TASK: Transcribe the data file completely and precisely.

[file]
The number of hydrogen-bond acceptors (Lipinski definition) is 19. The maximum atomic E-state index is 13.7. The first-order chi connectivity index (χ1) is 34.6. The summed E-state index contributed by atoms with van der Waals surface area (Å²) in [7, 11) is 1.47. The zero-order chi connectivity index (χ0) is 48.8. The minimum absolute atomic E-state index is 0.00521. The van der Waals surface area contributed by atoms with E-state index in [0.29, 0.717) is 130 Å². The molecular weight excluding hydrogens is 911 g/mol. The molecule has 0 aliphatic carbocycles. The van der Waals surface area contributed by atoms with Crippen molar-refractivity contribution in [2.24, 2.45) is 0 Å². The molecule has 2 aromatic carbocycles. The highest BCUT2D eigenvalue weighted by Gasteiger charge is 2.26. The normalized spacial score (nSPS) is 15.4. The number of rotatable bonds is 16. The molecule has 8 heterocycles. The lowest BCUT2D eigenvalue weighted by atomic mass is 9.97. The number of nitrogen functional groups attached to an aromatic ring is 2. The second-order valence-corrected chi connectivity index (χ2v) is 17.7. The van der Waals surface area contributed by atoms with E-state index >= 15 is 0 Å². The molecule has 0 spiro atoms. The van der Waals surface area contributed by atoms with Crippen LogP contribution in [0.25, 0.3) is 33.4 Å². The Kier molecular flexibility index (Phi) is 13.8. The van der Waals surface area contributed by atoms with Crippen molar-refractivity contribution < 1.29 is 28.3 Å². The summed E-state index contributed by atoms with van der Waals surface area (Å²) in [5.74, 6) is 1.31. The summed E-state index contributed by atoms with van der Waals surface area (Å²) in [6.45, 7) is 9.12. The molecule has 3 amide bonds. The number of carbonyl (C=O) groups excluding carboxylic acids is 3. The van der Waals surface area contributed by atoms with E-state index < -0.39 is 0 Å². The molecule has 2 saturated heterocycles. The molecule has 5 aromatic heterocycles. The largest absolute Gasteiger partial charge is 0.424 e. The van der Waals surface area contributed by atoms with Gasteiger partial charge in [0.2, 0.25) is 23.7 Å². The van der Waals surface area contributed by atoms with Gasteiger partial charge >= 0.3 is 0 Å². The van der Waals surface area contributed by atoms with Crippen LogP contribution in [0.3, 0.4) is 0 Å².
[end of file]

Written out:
The number of hydrogen-bond acceptors (Lipinski definition) is 19. The maximum atomic E-state index is 13.7. The first-order chi connectivity index (χ1) is 34.6. The summed E-state index contributed by atoms with van der Waals surface area (Å²) in [7, 11) is 1.47. The zero-order chi connectivity index (χ0) is 48.8. The minimum absolute atomic E-state index is 0.00521. The van der Waals surface area contributed by atoms with E-state index in [0.29, 0.717) is 130 Å². The molecular weight excluding hydrogens is 911 g/mol. The molecule has 0 aliphatic carbocycles. The van der Waals surface area contributed by atoms with Crippen molar-refractivity contribution in [2.24, 2.45) is 0 Å². The molecule has 2 aromatic carbocycles. The highest BCUT2D eigenvalue weighted by Gasteiger charge is 2.26. The normalized spacial score (nSPS) is 15.4. The number of rotatable bonds is 16. The molecule has 8 heterocycles. The lowest BCUT2D eigenvalue weighted by atomic mass is 9.97. The number of nitrogen functional groups attached to an aromatic ring is 2. The second-order valence-corrected chi connectivity index (χ2v) is 17.7. The van der Waals surface area contributed by atoms with E-state index >= 15 is 0 Å². The molecule has 0 spiro atoms. The van der Waals surface area contributed by atoms with Crippen LogP contribution in [0.25, 0.3) is 33.4 Å². The Kier molecular flexibility index (Phi) is 13.8. The van der Waals surface area contributed by atoms with Crippen molar-refractivity contribution < 1.29 is 28.3 Å². The summed E-state index contributed by atoms with van der Waals surface area (Å²) in [5.74, 6) is 1.31. The summed E-state index contributed by atoms with van der Waals surface area (Å²) in [6.45, 7) is 9.12. The molecule has 3 amide bonds. The number of carbonyl (C=O) groups excluding carboxylic acids is 3. The van der Waals surface area contributed by atoms with E-state index < -0.39 is 0 Å². The molecule has 2 saturated heterocycles. The molecule has 5 aromatic heterocycles. The largest absolute Gasteiger partial charge is 0.424 e. The van der Waals surface area contributed by atoms with Gasteiger partial charge in [0.2, 0.25) is 23.7 Å². The van der Waals surface area contributed by atoms with Gasteiger partial charge >= 0.3 is 0 Å². The van der Waals surface area contributed by atoms with Crippen LogP contribution in [0.3, 0.4) is 0 Å².